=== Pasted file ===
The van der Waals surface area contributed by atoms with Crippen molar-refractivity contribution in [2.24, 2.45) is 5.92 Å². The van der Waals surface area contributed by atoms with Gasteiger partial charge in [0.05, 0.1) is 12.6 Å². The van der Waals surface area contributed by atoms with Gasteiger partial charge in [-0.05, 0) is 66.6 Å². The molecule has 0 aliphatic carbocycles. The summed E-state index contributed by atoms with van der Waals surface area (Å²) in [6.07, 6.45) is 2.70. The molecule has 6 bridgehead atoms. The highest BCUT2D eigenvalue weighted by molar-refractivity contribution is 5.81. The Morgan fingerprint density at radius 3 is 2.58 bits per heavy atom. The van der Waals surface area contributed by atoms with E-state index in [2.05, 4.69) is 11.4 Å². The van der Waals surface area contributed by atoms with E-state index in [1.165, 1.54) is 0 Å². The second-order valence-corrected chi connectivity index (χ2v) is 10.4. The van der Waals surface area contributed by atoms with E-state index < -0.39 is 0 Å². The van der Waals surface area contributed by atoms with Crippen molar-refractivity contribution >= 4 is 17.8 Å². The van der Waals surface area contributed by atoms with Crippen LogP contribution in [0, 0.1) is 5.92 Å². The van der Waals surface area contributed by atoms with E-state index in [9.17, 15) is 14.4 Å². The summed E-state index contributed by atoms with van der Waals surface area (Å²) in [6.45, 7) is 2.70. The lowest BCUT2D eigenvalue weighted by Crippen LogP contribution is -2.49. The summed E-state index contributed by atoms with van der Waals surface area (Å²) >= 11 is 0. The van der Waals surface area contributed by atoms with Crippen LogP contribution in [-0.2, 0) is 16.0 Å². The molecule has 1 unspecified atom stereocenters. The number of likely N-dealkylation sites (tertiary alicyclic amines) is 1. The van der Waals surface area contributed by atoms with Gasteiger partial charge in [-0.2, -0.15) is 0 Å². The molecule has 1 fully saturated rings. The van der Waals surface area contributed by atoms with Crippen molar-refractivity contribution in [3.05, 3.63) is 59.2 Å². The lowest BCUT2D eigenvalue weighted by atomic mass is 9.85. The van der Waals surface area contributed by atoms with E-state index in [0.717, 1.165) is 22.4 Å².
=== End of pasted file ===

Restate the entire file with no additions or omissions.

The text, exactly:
The van der Waals surface area contributed by atoms with Crippen molar-refractivity contribution in [2.24, 2.45) is 5.92 Å². The van der Waals surface area contributed by atoms with Gasteiger partial charge in [0.05, 0.1) is 12.6 Å². The van der Waals surface area contributed by atoms with Gasteiger partial charge in [-0.05, 0) is 66.6 Å². The molecule has 0 aliphatic carbocycles. The summed E-state index contributed by atoms with van der Waals surface area (Å²) in [6.07, 6.45) is 2.70. The molecule has 6 bridgehead atoms. The highest BCUT2D eigenvalue weighted by molar-refractivity contribution is 5.81. The Morgan fingerprint density at radius 3 is 2.58 bits per heavy atom. The van der Waals surface area contributed by atoms with E-state index in [2.05, 4.69) is 11.4 Å². The van der Waals surface area contributed by atoms with E-state index in [1.165, 1.54) is 0 Å². The second-order valence-corrected chi connectivity index (χ2v) is 10.4. The van der Waals surface area contributed by atoms with E-state index < -0.39 is 0 Å². The van der Waals surface area contributed by atoms with Crippen molar-refractivity contribution >= 4 is 17.8 Å². The van der Waals surface area contributed by atoms with Crippen LogP contribution in [0, 0.1) is 5.92 Å². The van der Waals surface area contributed by atoms with E-state index in [9.17, 15) is 14.4 Å². The summed E-state index contributed by atoms with van der Waals surface area (Å²) in [6.45, 7) is 2.70. The lowest BCUT2D eigenvalue weighted by Crippen LogP contribution is -2.49. The summed E-state index contributed by atoms with van der Waals surface area (Å²) >= 11 is 0. The van der Waals surface area contributed by atoms with Crippen LogP contribution in [-0.2, 0) is 16.0 Å². The molecule has 1 unspecified atom stereocenters. The number of likely N-dealkylation sites (tertiary alicyclic amines) is 1. The van der Waals surface area contributed by atoms with Gasteiger partial charge in [-0.2, -0.15) is 0 Å². The molecule has 1 fully saturated rings. The van der Waals surface area contributed by atoms with Crippen molar-refractivity contribution in [3.05, 3.63) is 59.2 Å². The lowest BCUT2D eigenvalue weighted by atomic mass is 9.85. The van der Waals surface area contributed by atoms with E-state index in [0.717, 1.165) is 22.4 Å².